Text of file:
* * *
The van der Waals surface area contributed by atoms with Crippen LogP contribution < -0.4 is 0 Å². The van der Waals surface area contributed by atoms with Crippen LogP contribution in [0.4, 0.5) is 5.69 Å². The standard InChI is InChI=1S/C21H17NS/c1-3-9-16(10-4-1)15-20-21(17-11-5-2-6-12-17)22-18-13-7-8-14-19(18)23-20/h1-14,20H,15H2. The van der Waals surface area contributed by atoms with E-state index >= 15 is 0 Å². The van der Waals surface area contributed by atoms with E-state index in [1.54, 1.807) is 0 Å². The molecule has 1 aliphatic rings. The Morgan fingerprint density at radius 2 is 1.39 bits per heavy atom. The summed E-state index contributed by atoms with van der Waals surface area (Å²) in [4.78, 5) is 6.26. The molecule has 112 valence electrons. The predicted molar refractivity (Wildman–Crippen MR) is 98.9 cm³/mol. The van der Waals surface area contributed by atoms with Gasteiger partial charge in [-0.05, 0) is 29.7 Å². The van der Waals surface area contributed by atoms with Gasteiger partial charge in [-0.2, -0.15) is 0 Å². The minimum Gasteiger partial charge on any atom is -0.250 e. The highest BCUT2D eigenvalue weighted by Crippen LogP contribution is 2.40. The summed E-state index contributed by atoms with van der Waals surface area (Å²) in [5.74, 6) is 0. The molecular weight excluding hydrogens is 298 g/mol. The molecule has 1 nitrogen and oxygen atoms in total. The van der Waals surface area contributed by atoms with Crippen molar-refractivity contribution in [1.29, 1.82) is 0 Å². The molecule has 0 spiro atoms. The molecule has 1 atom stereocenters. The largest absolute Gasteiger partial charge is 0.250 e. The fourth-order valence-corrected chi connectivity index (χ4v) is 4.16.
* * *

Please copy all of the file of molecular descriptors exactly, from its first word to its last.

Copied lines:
The van der Waals surface area contributed by atoms with Crippen LogP contribution < -0.4 is 0 Å². The van der Waals surface area contributed by atoms with Crippen LogP contribution in [0.4, 0.5) is 5.69 Å². The standard InChI is InChI=1S/C21H17NS/c1-3-9-16(10-4-1)15-20-21(17-11-5-2-6-12-17)22-18-13-7-8-14-19(18)23-20/h1-14,20H,15H2. The van der Waals surface area contributed by atoms with E-state index >= 15 is 0 Å². The van der Waals surface area contributed by atoms with E-state index in [1.54, 1.807) is 0 Å². The molecule has 1 aliphatic rings. The Morgan fingerprint density at radius 2 is 1.39 bits per heavy atom. The summed E-state index contributed by atoms with van der Waals surface area (Å²) in [4.78, 5) is 6.26. The molecule has 112 valence electrons. The predicted molar refractivity (Wildman–Crippen MR) is 98.9 cm³/mol. The van der Waals surface area contributed by atoms with Gasteiger partial charge in [-0.05, 0) is 29.7 Å². The van der Waals surface area contributed by atoms with Gasteiger partial charge in [-0.2, -0.15) is 0 Å². The minimum Gasteiger partial charge on any atom is -0.250 e. The highest BCUT2D eigenvalue weighted by Crippen LogP contribution is 2.40. The summed E-state index contributed by atoms with van der Waals surface area (Å²) in [5.74, 6) is 0. The molecular weight excluding hydrogens is 298 g/mol. The molecule has 1 nitrogen and oxygen atoms in total. The van der Waals surface area contributed by atoms with Crippen molar-refractivity contribution in [1.29, 1.82) is 0 Å². The molecule has 0 spiro atoms. The molecule has 1 atom stereocenters. The largest absolute Gasteiger partial charge is 0.250 e. The fourth-order valence-corrected chi connectivity index (χ4v) is 4.16.